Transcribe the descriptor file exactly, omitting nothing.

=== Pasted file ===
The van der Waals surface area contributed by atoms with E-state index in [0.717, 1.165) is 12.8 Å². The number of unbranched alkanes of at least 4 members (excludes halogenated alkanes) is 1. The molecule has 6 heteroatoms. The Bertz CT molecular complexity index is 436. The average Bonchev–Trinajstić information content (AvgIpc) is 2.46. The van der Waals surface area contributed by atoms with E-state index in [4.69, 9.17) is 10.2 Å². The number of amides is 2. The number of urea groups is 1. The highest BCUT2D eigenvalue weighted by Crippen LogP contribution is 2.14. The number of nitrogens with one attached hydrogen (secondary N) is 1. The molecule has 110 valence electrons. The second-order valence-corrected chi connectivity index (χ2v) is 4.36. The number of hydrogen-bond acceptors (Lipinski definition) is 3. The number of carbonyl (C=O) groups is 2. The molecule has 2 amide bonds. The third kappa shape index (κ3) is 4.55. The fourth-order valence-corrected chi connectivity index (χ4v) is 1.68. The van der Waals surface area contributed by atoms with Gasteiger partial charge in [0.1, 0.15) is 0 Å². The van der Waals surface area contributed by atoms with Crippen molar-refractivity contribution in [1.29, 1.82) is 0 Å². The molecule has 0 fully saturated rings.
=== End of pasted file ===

The van der Waals surface area contributed by atoms with E-state index in [0.717, 1.165) is 12.8 Å². The number of unbranched alkanes of at least 4 members (excludes halogenated alkanes) is 1. The molecule has 6 heteroatoms. The Bertz CT molecular complexity index is 436. The average Bonchev–Trinajstić information content (AvgIpc) is 2.46. The van der Waals surface area contributed by atoms with E-state index in [4.69, 9.17) is 10.2 Å². The number of amides is 2. The number of urea groups is 1. The highest BCUT2D eigenvalue weighted by Crippen LogP contribution is 2.14. The number of nitrogens with one attached hydrogen (secondary N) is 1. The molecule has 110 valence electrons. The second-order valence-corrected chi connectivity index (χ2v) is 4.36. The number of hydrogen-bond acceptors (Lipinski definition) is 3. The number of carbonyl (C=O) groups is 2. The molecule has 2 amide bonds. The third kappa shape index (κ3) is 4.55. The fourth-order valence-corrected chi connectivity index (χ4v) is 1.68. The van der Waals surface area contributed by atoms with Gasteiger partial charge in [0.1, 0.15) is 0 Å². The van der Waals surface area contributed by atoms with Crippen molar-refractivity contribution in [1.29, 1.82) is 0 Å². The molecule has 0 fully saturated rings.